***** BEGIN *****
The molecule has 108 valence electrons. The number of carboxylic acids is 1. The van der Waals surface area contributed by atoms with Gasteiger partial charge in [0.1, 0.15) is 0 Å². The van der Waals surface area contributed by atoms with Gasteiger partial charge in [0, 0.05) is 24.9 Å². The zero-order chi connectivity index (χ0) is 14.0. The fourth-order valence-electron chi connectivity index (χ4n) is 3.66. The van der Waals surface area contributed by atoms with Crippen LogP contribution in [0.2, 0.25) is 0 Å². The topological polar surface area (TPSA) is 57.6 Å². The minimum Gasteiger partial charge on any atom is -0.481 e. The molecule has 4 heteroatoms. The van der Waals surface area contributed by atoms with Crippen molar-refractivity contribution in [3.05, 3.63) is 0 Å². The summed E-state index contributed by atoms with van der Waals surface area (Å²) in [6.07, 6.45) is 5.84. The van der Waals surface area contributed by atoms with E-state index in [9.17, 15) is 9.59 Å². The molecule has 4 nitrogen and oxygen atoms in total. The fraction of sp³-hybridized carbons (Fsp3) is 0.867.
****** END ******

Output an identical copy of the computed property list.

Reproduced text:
The molecule has 108 valence electrons. The number of carboxylic acids is 1. The van der Waals surface area contributed by atoms with Gasteiger partial charge in [0.1, 0.15) is 0 Å². The van der Waals surface area contributed by atoms with Gasteiger partial charge in [0, 0.05) is 24.9 Å². The zero-order chi connectivity index (χ0) is 14.0. The fourth-order valence-electron chi connectivity index (χ4n) is 3.66. The van der Waals surface area contributed by atoms with Crippen LogP contribution in [0.2, 0.25) is 0 Å². The topological polar surface area (TPSA) is 57.6 Å². The minimum Gasteiger partial charge on any atom is -0.481 e. The molecule has 4 heteroatoms. The van der Waals surface area contributed by atoms with Crippen molar-refractivity contribution in [3.05, 3.63) is 0 Å². The summed E-state index contributed by atoms with van der Waals surface area (Å²) in [6.07, 6.45) is 5.84. The van der Waals surface area contributed by atoms with E-state index in [9.17, 15) is 9.59 Å². The molecule has 4 nitrogen and oxygen atoms in total. The fraction of sp³-hybridized carbons (Fsp3) is 0.867.